Through his works and his theoretical writings, Sol LeWitt (1928–2007) exerted an almost unparalleled influence on the development of art in the 1960s. He liberated the artwork from the burdensome expectation of “sublimity”, placed a question mark over the importance of the original by embracing the principle of repeatability – as in the case of his Wall Drawings, for example – and opened the door to a previously unknown formal freedom in art. Using materials accessible to all, LeWitt created works in both two and three dimensions that are understood around the world. Starting from a simple geometric vocabulary, he developed – in logical series of combinations – a surprising wealth of visual impressions. Clarity of concept and precision of execution are the characteristics of his art.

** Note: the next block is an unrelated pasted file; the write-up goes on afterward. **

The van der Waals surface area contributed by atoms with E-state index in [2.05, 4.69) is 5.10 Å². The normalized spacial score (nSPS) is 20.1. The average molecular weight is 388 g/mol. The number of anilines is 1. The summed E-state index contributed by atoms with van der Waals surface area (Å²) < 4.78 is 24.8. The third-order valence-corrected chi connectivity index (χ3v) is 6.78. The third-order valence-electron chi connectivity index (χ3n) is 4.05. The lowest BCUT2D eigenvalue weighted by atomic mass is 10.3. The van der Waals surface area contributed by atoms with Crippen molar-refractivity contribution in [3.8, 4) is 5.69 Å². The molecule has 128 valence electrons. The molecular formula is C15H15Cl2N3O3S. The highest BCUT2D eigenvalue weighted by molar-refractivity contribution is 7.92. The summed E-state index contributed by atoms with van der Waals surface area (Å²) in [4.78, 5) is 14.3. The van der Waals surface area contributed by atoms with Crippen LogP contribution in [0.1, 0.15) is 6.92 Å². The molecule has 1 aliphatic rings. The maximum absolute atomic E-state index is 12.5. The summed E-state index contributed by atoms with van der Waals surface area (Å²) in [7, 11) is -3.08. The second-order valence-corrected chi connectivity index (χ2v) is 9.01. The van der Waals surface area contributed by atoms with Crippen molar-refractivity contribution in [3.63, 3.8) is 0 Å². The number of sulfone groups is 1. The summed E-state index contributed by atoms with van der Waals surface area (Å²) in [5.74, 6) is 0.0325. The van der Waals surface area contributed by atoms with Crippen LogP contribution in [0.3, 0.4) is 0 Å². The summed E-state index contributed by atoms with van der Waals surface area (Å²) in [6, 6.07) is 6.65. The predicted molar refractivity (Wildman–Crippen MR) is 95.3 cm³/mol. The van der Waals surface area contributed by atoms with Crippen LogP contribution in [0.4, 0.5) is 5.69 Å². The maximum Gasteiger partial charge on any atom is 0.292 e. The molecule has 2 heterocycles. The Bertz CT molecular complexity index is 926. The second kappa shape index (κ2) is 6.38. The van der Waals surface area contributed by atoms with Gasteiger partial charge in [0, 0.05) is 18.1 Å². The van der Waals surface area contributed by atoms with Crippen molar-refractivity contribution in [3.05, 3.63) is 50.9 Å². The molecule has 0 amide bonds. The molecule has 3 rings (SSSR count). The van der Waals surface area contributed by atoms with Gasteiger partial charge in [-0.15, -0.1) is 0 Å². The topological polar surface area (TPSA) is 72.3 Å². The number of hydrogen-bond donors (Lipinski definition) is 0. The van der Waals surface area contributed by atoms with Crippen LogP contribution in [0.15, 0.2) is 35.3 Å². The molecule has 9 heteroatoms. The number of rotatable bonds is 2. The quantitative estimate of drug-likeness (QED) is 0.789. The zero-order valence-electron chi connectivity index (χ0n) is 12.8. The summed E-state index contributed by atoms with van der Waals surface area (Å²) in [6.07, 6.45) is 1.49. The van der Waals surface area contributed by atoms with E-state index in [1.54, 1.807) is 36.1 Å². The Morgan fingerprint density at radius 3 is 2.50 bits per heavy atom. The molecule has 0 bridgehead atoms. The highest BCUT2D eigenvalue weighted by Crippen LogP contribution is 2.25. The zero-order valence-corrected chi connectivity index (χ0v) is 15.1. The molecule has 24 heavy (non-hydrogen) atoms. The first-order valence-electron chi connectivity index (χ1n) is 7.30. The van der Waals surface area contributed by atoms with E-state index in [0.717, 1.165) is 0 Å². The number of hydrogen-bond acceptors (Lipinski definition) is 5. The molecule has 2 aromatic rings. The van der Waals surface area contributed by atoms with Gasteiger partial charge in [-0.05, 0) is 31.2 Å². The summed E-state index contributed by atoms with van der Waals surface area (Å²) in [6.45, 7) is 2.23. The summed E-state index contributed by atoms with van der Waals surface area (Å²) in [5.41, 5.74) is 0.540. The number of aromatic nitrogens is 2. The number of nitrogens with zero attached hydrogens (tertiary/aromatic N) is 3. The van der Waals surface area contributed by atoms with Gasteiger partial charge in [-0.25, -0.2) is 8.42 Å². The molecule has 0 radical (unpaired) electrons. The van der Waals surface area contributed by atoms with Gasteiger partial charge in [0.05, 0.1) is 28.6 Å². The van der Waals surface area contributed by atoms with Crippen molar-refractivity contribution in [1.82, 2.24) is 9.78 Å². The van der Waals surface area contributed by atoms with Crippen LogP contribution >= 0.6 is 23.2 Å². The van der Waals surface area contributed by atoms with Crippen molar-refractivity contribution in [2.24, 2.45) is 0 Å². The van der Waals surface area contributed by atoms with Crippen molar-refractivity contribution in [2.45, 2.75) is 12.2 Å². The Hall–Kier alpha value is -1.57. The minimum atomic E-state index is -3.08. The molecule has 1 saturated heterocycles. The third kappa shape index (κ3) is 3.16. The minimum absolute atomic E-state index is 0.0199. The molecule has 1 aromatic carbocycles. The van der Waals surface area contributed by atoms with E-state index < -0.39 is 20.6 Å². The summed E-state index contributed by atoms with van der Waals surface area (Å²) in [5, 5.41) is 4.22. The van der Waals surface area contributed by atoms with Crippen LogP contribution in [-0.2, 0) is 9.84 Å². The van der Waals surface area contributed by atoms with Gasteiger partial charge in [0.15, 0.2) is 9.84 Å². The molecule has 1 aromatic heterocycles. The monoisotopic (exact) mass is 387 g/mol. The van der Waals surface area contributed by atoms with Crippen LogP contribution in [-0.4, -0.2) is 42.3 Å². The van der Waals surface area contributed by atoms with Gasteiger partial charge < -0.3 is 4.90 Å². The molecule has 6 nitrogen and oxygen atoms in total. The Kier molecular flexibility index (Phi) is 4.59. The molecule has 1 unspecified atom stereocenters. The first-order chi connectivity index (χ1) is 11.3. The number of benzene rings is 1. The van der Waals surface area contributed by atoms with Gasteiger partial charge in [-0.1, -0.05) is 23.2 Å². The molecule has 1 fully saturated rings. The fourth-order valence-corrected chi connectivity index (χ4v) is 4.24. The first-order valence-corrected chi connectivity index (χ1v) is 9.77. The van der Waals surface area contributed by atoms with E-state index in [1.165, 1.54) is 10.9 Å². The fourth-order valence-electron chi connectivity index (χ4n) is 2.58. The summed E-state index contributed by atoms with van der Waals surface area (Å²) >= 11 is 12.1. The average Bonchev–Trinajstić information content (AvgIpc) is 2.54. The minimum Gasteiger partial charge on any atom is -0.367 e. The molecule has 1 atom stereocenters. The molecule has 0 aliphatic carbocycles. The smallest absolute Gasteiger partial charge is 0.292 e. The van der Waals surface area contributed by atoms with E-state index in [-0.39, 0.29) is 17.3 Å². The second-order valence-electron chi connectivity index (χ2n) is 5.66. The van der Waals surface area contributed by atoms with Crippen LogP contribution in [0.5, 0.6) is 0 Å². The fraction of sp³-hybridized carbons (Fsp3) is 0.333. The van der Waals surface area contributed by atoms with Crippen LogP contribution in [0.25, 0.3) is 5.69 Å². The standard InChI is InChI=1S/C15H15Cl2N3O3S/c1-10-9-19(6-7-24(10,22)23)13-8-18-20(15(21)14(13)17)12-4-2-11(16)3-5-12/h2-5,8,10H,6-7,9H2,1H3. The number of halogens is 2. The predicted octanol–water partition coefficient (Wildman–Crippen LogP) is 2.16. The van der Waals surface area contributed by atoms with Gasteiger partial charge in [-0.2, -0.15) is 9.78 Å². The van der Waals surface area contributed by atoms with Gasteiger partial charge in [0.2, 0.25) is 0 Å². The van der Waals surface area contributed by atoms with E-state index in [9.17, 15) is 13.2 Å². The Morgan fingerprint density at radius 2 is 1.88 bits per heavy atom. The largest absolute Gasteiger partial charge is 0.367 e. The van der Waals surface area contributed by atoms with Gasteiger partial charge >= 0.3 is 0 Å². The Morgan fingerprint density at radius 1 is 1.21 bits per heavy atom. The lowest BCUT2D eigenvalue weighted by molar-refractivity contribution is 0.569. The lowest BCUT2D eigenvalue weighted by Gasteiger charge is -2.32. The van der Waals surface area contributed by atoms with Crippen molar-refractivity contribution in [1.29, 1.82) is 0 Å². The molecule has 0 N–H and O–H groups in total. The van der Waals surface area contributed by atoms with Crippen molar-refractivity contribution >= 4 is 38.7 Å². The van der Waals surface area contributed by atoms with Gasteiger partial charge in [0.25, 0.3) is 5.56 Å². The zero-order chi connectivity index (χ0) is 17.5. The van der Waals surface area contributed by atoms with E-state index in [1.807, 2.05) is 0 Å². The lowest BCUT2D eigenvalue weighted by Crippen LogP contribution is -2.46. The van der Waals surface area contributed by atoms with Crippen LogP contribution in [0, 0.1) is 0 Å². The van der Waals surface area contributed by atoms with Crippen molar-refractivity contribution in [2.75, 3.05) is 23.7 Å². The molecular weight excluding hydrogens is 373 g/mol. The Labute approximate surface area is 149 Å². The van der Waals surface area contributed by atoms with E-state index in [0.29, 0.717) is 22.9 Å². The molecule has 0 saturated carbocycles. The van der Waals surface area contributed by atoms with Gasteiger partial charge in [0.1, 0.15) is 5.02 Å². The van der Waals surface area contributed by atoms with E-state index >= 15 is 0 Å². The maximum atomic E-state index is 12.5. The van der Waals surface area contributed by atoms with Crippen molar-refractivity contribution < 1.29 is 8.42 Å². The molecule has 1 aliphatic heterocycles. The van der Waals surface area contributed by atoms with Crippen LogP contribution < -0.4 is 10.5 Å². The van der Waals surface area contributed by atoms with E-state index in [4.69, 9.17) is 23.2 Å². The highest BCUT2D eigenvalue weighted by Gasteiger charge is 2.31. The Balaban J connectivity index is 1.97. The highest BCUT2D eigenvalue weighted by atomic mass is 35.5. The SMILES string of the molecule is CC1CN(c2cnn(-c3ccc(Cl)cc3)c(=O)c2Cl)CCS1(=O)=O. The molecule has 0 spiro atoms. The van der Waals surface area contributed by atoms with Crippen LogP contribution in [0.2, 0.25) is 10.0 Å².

The Raussmüller Collection owns key works by LeWitt: spatial structures and wall drawings, including the 14-part full-wall pencil drawing “WD #61” (1970), the isometric figures “WD #354 a–e” (1981) and the energetic red, yellow and blue “WD #308” (1978) constituting an entire room of colour (see the Raussmüller publication Sol LeWitt Wall Drawing 308).